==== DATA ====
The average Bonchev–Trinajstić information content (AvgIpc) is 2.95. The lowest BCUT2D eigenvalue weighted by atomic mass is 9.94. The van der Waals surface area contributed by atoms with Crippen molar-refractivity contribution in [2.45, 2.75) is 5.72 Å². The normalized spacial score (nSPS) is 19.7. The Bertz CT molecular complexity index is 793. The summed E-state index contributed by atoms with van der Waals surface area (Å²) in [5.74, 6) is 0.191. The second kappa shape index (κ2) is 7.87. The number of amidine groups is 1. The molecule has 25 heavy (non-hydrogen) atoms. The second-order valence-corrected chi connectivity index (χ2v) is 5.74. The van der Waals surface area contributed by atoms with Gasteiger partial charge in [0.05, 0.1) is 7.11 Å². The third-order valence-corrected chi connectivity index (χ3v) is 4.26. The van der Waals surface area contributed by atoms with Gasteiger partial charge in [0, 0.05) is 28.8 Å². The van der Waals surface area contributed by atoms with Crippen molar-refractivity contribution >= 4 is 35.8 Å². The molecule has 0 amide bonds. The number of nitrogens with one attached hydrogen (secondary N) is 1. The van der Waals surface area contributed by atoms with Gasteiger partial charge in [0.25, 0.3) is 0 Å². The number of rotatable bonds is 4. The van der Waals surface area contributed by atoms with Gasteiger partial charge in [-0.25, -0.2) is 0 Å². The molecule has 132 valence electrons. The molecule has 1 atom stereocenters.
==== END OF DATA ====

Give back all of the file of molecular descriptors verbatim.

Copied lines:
The average Bonchev–Trinajstić information content (AvgIpc) is 2.95. The lowest BCUT2D eigenvalue weighted by atomic mass is 9.94. The van der Waals surface area contributed by atoms with Crippen molar-refractivity contribution in [2.45, 2.75) is 5.72 Å². The normalized spacial score (nSPS) is 19.7. The Bertz CT molecular complexity index is 793. The summed E-state index contributed by atoms with van der Waals surface area (Å²) in [5.74, 6) is 0.191. The second kappa shape index (κ2) is 7.87. The number of amidine groups is 1. The molecule has 25 heavy (non-hydrogen) atoms. The second-order valence-corrected chi connectivity index (χ2v) is 5.74. The van der Waals surface area contributed by atoms with Gasteiger partial charge in [0.05, 0.1) is 7.11 Å². The third-order valence-corrected chi connectivity index (χ3v) is 4.26. The van der Waals surface area contributed by atoms with Gasteiger partial charge in [0, 0.05) is 28.8 Å². The van der Waals surface area contributed by atoms with Crippen molar-refractivity contribution >= 4 is 35.8 Å². The molecule has 0 amide bonds. The number of nitrogens with one attached hydrogen (secondary N) is 1. The van der Waals surface area contributed by atoms with Gasteiger partial charge in [0.25, 0.3) is 0 Å². The number of rotatable bonds is 4. The van der Waals surface area contributed by atoms with Gasteiger partial charge in [-0.25, -0.2) is 0 Å². The molecule has 132 valence electrons. The molecule has 1 atom stereocenters.